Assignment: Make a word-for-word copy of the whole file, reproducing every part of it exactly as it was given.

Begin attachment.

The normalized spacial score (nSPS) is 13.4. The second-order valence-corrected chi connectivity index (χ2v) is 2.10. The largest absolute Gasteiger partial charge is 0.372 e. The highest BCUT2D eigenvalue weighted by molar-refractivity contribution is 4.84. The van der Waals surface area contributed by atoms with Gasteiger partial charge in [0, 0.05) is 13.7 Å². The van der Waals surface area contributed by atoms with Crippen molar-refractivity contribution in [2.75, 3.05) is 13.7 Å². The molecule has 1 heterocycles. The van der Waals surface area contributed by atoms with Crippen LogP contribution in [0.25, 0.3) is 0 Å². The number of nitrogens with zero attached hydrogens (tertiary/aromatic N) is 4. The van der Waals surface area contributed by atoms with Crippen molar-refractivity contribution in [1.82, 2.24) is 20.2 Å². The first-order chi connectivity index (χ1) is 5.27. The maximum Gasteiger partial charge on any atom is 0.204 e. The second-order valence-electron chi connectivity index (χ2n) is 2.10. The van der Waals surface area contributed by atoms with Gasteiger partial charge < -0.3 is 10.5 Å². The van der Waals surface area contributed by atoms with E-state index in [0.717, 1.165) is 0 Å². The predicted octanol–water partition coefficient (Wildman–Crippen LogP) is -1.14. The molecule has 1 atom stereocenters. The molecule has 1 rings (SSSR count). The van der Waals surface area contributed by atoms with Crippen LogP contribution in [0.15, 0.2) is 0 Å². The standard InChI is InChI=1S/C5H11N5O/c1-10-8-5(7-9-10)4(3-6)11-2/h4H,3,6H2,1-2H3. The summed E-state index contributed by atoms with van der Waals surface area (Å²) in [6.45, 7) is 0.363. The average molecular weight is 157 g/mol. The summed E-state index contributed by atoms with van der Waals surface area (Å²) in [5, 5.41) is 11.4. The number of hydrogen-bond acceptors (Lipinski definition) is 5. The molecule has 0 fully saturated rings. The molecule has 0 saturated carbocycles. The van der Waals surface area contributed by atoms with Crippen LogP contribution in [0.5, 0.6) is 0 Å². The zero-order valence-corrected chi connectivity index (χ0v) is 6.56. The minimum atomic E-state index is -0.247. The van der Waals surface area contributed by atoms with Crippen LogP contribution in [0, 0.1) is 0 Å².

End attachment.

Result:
The normalized spacial score (nSPS) is 13.4. The second-order valence-corrected chi connectivity index (χ2v) is 2.10. The largest absolute Gasteiger partial charge is 0.372 e. The highest BCUT2D eigenvalue weighted by molar-refractivity contribution is 4.84. The van der Waals surface area contributed by atoms with Gasteiger partial charge in [0, 0.05) is 13.7 Å². The van der Waals surface area contributed by atoms with Crippen molar-refractivity contribution in [2.75, 3.05) is 13.7 Å². The molecule has 1 heterocycles. The van der Waals surface area contributed by atoms with Crippen LogP contribution in [0.25, 0.3) is 0 Å². The number of nitrogens with zero attached hydrogens (tertiary/aromatic N) is 4. The van der Waals surface area contributed by atoms with Crippen molar-refractivity contribution in [1.82, 2.24) is 20.2 Å². The first-order chi connectivity index (χ1) is 5.27. The maximum Gasteiger partial charge on any atom is 0.204 e. The second-order valence-electron chi connectivity index (χ2n) is 2.10. The van der Waals surface area contributed by atoms with Gasteiger partial charge < -0.3 is 10.5 Å². The van der Waals surface area contributed by atoms with E-state index in [0.717, 1.165) is 0 Å². The predicted octanol–water partition coefficient (Wildman–Crippen LogP) is -1.14. The molecule has 1 atom stereocenters. The molecule has 1 rings (SSSR count). The van der Waals surface area contributed by atoms with Crippen LogP contribution in [0.15, 0.2) is 0 Å². The standard InChI is InChI=1S/C5H11N5O/c1-10-8-5(7-9-10)4(3-6)11-2/h4H,3,6H2,1-2H3. The summed E-state index contributed by atoms with van der Waals surface area (Å²) in [6.45, 7) is 0.363. The average molecular weight is 157 g/mol. The summed E-state index contributed by atoms with van der Waals surface area (Å²) in [5, 5.41) is 11.4. The number of hydrogen-bond acceptors (Lipinski definition) is 5. The molecule has 0 fully saturated rings. The molecule has 0 saturated carbocycles. The van der Waals surface area contributed by atoms with Crippen LogP contribution in [0.5, 0.6) is 0 Å². The zero-order valence-corrected chi connectivity index (χ0v) is 6.56. The minimum atomic E-state index is -0.247. The van der Waals surface area contributed by atoms with Crippen LogP contribution in [0, 0.1) is 0 Å².